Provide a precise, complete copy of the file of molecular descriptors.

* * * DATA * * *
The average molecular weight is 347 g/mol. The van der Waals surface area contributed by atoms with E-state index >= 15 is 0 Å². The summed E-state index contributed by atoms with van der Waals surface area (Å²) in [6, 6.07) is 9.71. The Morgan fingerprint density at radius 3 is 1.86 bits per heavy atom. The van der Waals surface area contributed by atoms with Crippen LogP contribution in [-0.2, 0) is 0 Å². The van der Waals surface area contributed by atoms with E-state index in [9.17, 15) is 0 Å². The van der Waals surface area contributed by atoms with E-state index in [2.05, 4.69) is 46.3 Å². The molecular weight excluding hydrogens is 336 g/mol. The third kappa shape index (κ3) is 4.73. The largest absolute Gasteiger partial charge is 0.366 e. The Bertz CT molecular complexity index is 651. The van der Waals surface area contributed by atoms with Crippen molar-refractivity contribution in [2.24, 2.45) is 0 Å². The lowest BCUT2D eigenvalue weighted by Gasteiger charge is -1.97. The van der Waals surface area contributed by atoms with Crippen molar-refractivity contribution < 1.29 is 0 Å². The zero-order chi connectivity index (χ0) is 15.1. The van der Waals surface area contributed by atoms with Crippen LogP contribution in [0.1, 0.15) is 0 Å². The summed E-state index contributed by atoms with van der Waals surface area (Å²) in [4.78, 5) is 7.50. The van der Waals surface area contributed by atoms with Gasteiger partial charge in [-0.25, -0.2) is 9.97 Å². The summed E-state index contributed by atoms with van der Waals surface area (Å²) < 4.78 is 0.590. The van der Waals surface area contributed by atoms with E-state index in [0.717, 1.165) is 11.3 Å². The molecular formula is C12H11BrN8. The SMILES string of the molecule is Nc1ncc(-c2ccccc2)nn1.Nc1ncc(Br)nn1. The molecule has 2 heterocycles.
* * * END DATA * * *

The average molecular weight is 347 g/mol. The van der Waals surface area contributed by atoms with E-state index >= 15 is 0 Å². The summed E-state index contributed by atoms with van der Waals surface area (Å²) in [6, 6.07) is 9.71. The Morgan fingerprint density at radius 3 is 1.86 bits per heavy atom. The van der Waals surface area contributed by atoms with Crippen LogP contribution in [-0.2, 0) is 0 Å². The van der Waals surface area contributed by atoms with E-state index in [9.17, 15) is 0 Å². The van der Waals surface area contributed by atoms with E-state index in [2.05, 4.69) is 46.3 Å². The molecular weight excluding hydrogens is 336 g/mol. The third kappa shape index (κ3) is 4.73. The largest absolute Gasteiger partial charge is 0.366 e. The Bertz CT molecular complexity index is 651. The van der Waals surface area contributed by atoms with Crippen molar-refractivity contribution in [2.24, 2.45) is 0 Å². The lowest BCUT2D eigenvalue weighted by Gasteiger charge is -1.97. The van der Waals surface area contributed by atoms with Crippen molar-refractivity contribution < 1.29 is 0 Å². The zero-order chi connectivity index (χ0) is 15.1. The van der Waals surface area contributed by atoms with Crippen LogP contribution in [0.1, 0.15) is 0 Å². The summed E-state index contributed by atoms with van der Waals surface area (Å²) in [4.78, 5) is 7.50. The van der Waals surface area contributed by atoms with Gasteiger partial charge in [-0.25, -0.2) is 9.97 Å². The summed E-state index contributed by atoms with van der Waals surface area (Å²) < 4.78 is 0.590. The van der Waals surface area contributed by atoms with E-state index in [0.717, 1.165) is 11.3 Å². The molecular formula is C12H11BrN8. The SMILES string of the molecule is Nc1ncc(-c2ccccc2)nn1.Nc1ncc(Br)nn1. The molecule has 2 heterocycles.